Every hero has a name

 

A couple of weeks ago we were on the way home from work and school when the radio station I was listening to reported the death of a police officer during a traffic stop at Virginia Tech earlier that day. The news broadcaster announced the officer’s name and I shook my head.

I didn’t know his name, of course, but it still hurt.

Then I noticed the loud sniffling coming from the back seat. I looked quickly into the rear view mirror to see huge tears raining down the cheeks of our 6-year-old daughter, Sara. She was absolutely distraught. I asked her what was wrong and she repeated what she’d heard.

“They said that someone shot a police officer and killed him,” she sobbed through the tears. “Why would somebody do that?”

I swallowed hard – a couple of times.

Then I explained as best I could that we live in a world where bad things happen sometimes and that bad things sometimes happen to good people. You see, in Sara’s hierarchy of respect, which I hope reflects the level of admiration and honor we bestow upon law enforcement officers in our home, police officers are listed right after God himself.

She simply couldn’t wrap her mind around such a tragedy.

Then this morning when I arrived at work I learned that an Aiken Public Safety Officer had been killed the night before in a shootout following a traffic stop. I quickly looked for additional information and my heart sank when I read that the officer who had been killed was Scotty Richardson.

I did know his name.

Growing up, I can remember playing with Scotty when I would go over to his cousin’s house in Aiken. Our families knew each other pretty well through a deep friendship between my grandmother and Scotty’s aunt. Scotty’s folks also ran a florist shop in Aiken and I would see him from time to time there or around town. I knew he had embarked on a career in law enforcement, I had just forgotten which department he was working for.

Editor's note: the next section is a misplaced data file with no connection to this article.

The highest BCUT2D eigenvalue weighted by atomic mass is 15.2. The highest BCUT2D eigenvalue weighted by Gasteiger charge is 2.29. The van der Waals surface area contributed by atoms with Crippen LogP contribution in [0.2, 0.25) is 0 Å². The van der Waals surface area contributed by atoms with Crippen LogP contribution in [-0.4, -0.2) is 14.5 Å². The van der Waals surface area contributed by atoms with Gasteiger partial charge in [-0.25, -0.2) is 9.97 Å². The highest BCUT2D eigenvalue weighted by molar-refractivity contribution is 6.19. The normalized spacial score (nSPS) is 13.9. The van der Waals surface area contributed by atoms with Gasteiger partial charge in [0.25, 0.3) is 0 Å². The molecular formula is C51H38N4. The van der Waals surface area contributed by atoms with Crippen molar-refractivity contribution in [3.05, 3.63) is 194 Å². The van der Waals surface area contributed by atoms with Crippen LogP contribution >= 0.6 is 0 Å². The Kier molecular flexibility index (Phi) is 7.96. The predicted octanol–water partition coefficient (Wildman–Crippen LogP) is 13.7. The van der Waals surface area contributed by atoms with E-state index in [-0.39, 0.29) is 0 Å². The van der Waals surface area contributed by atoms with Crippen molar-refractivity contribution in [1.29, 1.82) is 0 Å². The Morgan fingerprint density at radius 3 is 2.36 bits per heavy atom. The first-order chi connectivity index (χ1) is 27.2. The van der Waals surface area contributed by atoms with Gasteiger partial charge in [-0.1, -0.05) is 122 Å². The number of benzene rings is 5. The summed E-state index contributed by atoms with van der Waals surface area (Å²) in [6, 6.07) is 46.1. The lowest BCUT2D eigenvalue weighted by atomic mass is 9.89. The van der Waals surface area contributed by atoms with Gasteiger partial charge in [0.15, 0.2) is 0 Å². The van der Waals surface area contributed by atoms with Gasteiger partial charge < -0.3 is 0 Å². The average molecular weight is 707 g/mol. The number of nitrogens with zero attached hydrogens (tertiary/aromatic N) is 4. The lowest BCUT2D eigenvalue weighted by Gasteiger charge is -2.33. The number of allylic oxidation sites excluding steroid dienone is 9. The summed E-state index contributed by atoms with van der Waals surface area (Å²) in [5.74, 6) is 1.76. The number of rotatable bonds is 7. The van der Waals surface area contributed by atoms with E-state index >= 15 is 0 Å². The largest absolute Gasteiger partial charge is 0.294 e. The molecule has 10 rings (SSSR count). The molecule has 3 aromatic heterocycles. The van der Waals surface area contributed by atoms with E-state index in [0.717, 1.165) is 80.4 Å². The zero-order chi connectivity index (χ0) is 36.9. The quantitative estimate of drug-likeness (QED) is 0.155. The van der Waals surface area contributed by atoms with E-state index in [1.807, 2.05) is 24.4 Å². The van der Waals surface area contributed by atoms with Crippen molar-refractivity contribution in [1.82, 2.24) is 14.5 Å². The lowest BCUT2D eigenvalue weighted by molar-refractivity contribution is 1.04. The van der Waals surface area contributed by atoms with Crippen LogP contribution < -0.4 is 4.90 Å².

That Scotty Richardson became a police officer surprised no one who knew him. He would always greet you with a huge smile (he was always smiling, it seemed), and would help anyone with anything he could. He was everything that we imagine a police officer to be – honorable, trustworthy, kind and brave. He was the kind of man you want behind that badge.

Reading on, I slumped down a little lower in my chair this morning, still thankful at the news that fellow ADPS officer Travis Griffin had been released from the hospital.

Scotty was married and had three children. I can only imagine the horror that has enveloped the family over the last 12 hours and the insurmountable grief and deep sense of loss which will now be a part of their lives forever.

I think about my daughter’s tears for an officer she never even met and my heart is crushed for Scotty’s wife and children on the eve of Christmas. That’s why the men and women in law enforcement are heroes, one and all. A hero knows the danger faced and steps out the door for work each day anyway.

Scotty Richardson was that kind of person, a good man who will never be replaced. Pray for his family today and honor his sacrifice in whatever way you can.

And the next time you feel agitated when you’ve been pulled over by a police officer why not stop and say, “Thank you.” They just placed themselves in harm’s way by walking to your door.

This morning brought terrible news.

This time I knew the hero’s name.

And yes, it still hurts.

 

 FUNERAL INFORMATION:

The funeral will be at noon Tuesday at the University of South Carolina Aiken Convocation Center.  Burial will follow in Historic Bethany Cemetery.

The family will receive friends from 5 to 8 p.m. Monday at Shellhouse - Rivers Funeral Home.

Memorial contributions may be directed to the Edward Scott Richardson Children's Fund, Savannah River Banking Co.,407 Silver Bluff Rd.,Aiken,SC 29803.

Please visit the online guest register at www.shellhouseriversfuneralhome.com.  SHELLHOUSE - RIVERS FUNERAL HOME,715 EAST PINE LOG RD. AIKEN

 

 

FAMILY:

Survivors include his beloved wife, Amelyn Sorell Richardson; three sons, Zander, Chase and Maddox; his parents, Richard and Pat Richardson, Aiken; his brother, Ken Richardson (Cathy), Aiken; his paternal grandmother, Pauline Richardson, Kennwick, WA; a sister-in-law, Sharon Werger, Port Charlotte, FL; two uncles, Bobby Richardson(Mary), Aiken, Jimmy Richardson (Connie), Aiken; four aunts, Sandra Richardson, Kennwick, WA, Betty Owen (Gerald), Aiken, Lila Ruth Harley, Aiken and Catherine Queen, Youngstown, OH; and a number of nieces and nephews.

BACKGROUND:

Born in Augusta, Scott Richardson was a son of Richard K. and Patsy Randall Richardson.  He grew up in Aiken and was a graduate of South Aiken High and the University of South Carolina Aiken.  Master PSO Richardson began his career with Aiken Public Safety on Sept. 27, 1999, as a Cadet and worked his way to a Driver Operator position and then became a public safety officer on Feb.14, 2005.   He was a member of the South Carolina Law Enforcement Officers Association.

 

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